Xolair (Omalizumab): Treatment for Allergic Asthma

Safety, side effects, and more

Xolair (omalizumab) is an injectable medication used to treat moderate to severe allergic asthma. It can be used in people 12 years and older who still have uncontrolled asthma despite typical asthma medications, such as inhaled steroids.

Injections are given in the healthcare provider’s office every two to four weeks depending on a person’s weight and allergic antibody (IgE) level. (Check to see if your asthma is controlled by taking the asthma control test.)

Woman with hand on her chest struggling to breathe

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What Exactly Is Xolair?

Xolair is a monoclonal anti-IgE antibody which binds to IgE in the bloodstream, allowing the body to remove them. The drug is produced in mice and therefore contains approximately five percent mouse protein (it does not appear that an allergy to mouse protein causes problems for people receiving Xolair).

This prevents IgE from attaching to mast cells and binding to allergens, which ultimately results in the release of histamine and other chemicals. It is these chemicals which cause worsening of asthma and other allergy symptoms.

The drug has been shown to decrease asthma attacks, improve the overall quality of life for people with asthma, and reduce corticosteroids needed. Generally, it can take a few months of injections for Xolair to begin to work. And the medication can be very expensive. Xolair is not a cure for asthma—symptoms would be expected to worsen a few months after Xolair therapy is stopped.


Xolair currently has a “black box” warning, which is a precautionary statement given to the medication by the U.S. Food and Drug Administration (FDA). This warning has come about as a result of reports of people experiencing anaphylaxis (allergic reaction) after receiving Xolair.

While there are no reports of fatal anaphylaxis as a result of Xolair, some cases have been serious and potentially life-threatening. For this reason, the FDA requires that people receiving Xolair be monitored in their healthcare provider’s office for a period of time after their injections. (The actual amount of time is determined by the healthcare provider.)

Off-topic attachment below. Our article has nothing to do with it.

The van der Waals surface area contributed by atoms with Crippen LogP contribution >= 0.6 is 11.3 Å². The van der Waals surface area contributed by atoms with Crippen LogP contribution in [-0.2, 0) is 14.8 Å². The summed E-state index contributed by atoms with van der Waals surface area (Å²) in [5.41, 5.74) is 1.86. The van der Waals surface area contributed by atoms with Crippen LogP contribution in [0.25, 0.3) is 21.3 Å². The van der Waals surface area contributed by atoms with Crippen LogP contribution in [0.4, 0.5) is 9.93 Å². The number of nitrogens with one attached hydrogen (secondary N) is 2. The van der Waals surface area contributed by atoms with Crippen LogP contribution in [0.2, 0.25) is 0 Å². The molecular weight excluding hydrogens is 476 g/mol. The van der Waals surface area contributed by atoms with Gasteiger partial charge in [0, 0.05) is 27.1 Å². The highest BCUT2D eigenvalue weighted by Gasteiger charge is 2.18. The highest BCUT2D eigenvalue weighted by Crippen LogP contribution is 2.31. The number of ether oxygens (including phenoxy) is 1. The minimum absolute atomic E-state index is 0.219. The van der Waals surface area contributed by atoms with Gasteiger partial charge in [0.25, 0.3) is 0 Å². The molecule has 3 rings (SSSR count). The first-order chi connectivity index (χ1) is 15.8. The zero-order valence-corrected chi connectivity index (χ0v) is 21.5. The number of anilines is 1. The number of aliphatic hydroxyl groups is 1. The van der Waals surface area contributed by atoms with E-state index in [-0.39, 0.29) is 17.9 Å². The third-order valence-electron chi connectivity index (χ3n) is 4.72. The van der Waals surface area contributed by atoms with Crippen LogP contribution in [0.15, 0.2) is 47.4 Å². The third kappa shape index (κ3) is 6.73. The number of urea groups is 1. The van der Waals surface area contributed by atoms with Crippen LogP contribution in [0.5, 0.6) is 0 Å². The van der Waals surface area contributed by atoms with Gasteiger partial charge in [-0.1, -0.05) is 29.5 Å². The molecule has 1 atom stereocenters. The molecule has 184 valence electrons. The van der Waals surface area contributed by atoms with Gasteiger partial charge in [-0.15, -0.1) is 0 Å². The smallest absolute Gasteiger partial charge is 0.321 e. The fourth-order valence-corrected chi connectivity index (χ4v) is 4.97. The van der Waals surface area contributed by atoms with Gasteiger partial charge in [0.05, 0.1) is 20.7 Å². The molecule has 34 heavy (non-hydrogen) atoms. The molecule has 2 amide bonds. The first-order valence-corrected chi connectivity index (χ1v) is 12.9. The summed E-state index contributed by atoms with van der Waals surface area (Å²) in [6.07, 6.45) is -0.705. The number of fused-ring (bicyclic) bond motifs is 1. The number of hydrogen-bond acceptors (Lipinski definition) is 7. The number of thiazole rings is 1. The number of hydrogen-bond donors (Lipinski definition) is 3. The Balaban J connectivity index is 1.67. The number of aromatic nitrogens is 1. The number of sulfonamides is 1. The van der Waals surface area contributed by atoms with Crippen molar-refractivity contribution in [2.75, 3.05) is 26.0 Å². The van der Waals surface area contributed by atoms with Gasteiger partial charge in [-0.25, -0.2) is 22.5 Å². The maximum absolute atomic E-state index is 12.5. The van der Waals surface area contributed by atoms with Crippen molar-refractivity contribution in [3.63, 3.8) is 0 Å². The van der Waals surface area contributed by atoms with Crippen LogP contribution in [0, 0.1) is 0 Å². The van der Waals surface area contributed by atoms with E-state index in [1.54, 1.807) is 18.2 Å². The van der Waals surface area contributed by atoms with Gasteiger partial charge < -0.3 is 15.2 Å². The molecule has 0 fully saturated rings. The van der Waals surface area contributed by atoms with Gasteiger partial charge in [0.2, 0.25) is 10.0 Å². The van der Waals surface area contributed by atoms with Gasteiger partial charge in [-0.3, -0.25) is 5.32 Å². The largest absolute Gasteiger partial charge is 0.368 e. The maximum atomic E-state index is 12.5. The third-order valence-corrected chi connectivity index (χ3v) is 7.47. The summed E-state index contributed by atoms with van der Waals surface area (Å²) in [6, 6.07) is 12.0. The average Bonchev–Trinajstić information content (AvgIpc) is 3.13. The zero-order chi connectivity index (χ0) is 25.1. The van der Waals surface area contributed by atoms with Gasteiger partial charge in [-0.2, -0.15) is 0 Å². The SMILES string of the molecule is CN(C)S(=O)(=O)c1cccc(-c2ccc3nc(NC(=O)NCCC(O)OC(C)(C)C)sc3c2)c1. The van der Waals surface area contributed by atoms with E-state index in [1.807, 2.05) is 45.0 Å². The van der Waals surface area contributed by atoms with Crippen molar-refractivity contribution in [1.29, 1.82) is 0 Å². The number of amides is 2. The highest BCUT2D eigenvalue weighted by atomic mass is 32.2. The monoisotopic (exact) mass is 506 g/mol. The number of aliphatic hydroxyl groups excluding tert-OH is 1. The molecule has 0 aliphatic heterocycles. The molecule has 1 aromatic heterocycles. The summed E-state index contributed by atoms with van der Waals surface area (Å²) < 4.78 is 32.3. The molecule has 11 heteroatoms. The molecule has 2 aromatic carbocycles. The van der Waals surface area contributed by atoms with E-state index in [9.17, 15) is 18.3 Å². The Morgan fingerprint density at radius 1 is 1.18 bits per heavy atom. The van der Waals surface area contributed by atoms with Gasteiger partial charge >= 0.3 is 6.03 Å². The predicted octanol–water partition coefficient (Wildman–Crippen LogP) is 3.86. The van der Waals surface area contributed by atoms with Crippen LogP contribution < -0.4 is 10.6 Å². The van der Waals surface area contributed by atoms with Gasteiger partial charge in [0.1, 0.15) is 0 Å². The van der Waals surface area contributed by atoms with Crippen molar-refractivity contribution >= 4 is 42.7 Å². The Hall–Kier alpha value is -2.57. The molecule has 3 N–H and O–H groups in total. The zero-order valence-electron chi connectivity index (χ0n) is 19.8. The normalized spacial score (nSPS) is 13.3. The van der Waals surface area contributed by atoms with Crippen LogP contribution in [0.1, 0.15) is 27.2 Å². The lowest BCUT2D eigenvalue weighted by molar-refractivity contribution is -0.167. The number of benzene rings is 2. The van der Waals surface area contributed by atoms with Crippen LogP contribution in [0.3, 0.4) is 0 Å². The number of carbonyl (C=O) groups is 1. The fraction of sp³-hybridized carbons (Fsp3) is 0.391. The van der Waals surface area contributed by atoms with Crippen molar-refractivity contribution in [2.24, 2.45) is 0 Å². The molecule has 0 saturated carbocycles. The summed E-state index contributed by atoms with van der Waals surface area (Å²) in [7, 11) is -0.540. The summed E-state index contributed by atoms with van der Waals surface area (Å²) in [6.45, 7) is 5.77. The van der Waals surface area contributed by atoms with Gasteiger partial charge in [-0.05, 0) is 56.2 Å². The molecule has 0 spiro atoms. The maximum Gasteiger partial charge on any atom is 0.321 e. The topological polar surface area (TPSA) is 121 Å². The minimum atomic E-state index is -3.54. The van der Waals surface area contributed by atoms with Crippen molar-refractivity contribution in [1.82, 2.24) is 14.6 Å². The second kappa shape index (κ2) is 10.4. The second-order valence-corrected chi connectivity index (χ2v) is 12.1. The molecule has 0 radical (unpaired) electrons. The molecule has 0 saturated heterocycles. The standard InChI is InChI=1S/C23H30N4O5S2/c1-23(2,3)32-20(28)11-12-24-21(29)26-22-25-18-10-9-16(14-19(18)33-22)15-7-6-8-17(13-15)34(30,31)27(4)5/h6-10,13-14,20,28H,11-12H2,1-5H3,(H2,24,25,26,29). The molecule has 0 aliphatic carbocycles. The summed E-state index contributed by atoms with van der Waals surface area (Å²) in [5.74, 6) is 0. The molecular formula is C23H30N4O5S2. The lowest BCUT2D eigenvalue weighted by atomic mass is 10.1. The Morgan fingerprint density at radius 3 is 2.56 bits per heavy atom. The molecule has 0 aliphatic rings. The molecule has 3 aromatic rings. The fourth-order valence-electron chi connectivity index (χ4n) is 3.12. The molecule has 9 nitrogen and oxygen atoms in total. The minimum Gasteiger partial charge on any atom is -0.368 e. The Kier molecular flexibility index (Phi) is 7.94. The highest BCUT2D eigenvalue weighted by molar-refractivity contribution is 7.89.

People who receive Xolair should watch out for the following symptoms of anaphylaxis, which could occur up to 24 hours (or longer) after the injection:

  • Wheezing, shortness of breath, coughing, chest tightness, or trouble breathing
  • Low blood pressure, dizziness, fainting, rapid or weak heartbeat
  • Flushing, itching, hives, or swelling
  • Nausea, vomiting, diarrhea, or abdominal pains
  • Swelling of the throat, tongue, lips, or eyes
  • Throat tightness, hoarse voice, trouble swallowing
  • Sudden severe sneezing, severe runny nose, or nasal congestion
  • Anxiety or feeling of panic

Should any of these symptoms occur, it is important to notify your healthcare provider immediately. Many healthcare providers prescribe patients with injectable epinephrine to use in the case of anaphylaxis 24 hours after their Xolair injection.

Increased Cancer Risk

During clinical development, rates of cancer were slightly higher in people receiving Xolair compared to people receiving placebo injections. The types of cancers seen in people receiving Xolair include breast cancer, skin cancer, and prostate cancer. It is not yet known what the potential long-term effects of Xolair use may have on people who are prone to getting cancer, such as the elderly.

While it would appear that Xolair has potentially severe side effects, it must be remembered that anaphylaxis and cancer formation occurred only in a very small number of patients. It is still not known why these side effects occur, although studies are ongoing to determine the reason.

It is also important to realize that uncontrolled asthma can lead to severe complications, including death. And medications used to treat asthma attacks, such as oral and injected corticosteroids, have a long list of side effects with long-term use. It is, therefore, important to discuss with your healthcare provider the risks and benefits of taking Xolair for asthma that is not controlled on typical asthma medications.

Xolair for Other Health Conditions

A number of different studies examined the benefit of Xolair for the treatment of chronic idiopathic urticaria (hives), or CIU. The most recent study examined over 300 patients with CIU who still had symptoms despite taking usual doses of antihistamines.

Subjects were administered Xolair in various dosages every four weeks. Forty-four percent of people receiving high-dose Xolair, and 22 percent of people receiving medium-dose Xolair, had complete resolution of hives within one to two weeks of treatment. Symptoms slowly worsened after Xolair was stopped, so there was no sign of long-term benefit. In March 2014, the FDA approved the use of Xolair for CIU.

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